Caroll Halford

Caroll Halford CLMC, Crone, grandmother, mother, sacred circle dance facilitator and Lebed Method of Movement & Healing. Weaver of dance & ritual to help build and strengthen community, celebrate birth, death & all the many milestones in between. Caroll has facilitated SCD at Drum Camp, Dance Camp, Red Tent, many different spiritual gatherings and facilitates a weekly dance group in London. Dance has been her teacher and continues to provide her with gifts beyond measure.

The dances she will bring will add a richness to the everyday whether alone or in group gatherings. We will dance for community, for joy, for healing and for finding the quiet space in the center of our being as we honour the sacred both in ourselves and in each other.

Sheila Horrell

Sheila has been drumming for the last 30 years, ever since being introduced to the primal magic of the drum by master percussionist Ubaka Hill.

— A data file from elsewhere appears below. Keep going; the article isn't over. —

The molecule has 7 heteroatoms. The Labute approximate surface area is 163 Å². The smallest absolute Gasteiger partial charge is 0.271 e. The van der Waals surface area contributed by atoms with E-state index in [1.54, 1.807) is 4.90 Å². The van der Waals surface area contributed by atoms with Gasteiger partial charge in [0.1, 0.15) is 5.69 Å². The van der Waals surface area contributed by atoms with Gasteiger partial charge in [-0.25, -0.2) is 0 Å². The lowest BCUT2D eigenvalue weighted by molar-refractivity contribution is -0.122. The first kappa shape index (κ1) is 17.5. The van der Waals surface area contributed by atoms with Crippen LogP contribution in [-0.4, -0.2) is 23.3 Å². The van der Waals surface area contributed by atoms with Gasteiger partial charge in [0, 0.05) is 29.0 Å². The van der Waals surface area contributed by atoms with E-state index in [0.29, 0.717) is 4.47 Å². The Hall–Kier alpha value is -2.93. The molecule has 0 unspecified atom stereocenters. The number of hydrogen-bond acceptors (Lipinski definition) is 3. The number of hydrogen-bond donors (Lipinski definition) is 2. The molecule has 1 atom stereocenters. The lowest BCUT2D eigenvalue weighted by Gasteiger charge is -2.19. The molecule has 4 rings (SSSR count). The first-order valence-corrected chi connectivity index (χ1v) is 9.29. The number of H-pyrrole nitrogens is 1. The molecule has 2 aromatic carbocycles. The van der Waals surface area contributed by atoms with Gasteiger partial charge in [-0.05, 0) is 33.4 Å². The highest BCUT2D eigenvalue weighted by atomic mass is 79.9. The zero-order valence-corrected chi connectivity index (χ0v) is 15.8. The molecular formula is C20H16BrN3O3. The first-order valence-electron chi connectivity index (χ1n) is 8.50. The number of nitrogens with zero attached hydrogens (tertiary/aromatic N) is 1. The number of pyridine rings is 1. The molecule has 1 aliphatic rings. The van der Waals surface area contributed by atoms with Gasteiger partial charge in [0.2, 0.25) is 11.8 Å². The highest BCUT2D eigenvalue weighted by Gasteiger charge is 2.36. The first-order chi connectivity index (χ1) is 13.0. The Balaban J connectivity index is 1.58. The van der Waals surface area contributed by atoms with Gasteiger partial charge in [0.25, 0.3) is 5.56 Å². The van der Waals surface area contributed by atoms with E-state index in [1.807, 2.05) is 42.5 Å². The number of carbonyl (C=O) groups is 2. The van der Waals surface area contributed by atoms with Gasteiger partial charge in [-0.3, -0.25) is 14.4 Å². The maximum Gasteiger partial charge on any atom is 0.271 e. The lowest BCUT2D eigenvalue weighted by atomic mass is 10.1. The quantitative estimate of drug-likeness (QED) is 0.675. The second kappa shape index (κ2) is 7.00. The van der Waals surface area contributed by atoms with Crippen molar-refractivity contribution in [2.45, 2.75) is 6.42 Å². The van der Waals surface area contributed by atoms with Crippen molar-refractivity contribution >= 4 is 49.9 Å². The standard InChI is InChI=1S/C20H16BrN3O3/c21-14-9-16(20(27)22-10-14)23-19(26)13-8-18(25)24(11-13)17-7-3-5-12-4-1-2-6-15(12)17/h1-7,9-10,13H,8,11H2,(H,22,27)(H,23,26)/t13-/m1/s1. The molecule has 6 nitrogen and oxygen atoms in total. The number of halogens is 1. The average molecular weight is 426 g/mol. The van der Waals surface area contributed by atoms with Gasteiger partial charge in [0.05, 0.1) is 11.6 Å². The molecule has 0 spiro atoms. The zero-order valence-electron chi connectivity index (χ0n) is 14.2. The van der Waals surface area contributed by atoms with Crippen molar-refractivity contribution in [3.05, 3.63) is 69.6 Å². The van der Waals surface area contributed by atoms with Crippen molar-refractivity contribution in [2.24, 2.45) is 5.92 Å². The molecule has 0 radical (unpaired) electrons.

After studying percussion with various drummers here and internationally, she has been facilitating workshops and drum circles for many groups in Southwestern Ontario, including schools, universities, camps, nursing homes, conferences and agencies.

In addition to facilitating drumming, Sheila is also a member of percussion groups in London, including “The London Groove Collective”, and sings and plays with WomenSpiritSong choir and Joyful Noise choir. Sheila is a proud volunteer at My Sister’s Place, the Grand Theatre, the Women’s Circle at Brescia, and Heart-Links, a small London NGO which walks in solidarity with a community of women and children in the desert regions of Northern Peru.

Elizabeth Johnston

Elizabeth facilitates creative transformation through private coaching and a variety of seminars in writing, bodhran, and creativity and well-being. She helps people find their voices and tell their story so they can be who they were meant to be.

Elizabeth is a bodhran teacher, a certified autobiography instructor, and a professor. She also has a podcast, “Own Your Creativity,” where she interviews people from all walks of life about their relationship with creativity.

It was while watching an Irish film in 2002 that Elizabeth was introduced to the bodhran, then learned from a master bodhran maker and teacher. Since then, Elizabeth has played in local seisiúns, taught group and private lessons, played with a Celtic band in the Annual Montreal Irish Parades, and organized the first-ever Seisiúns Festival in Montreal.

Elisha MacMillan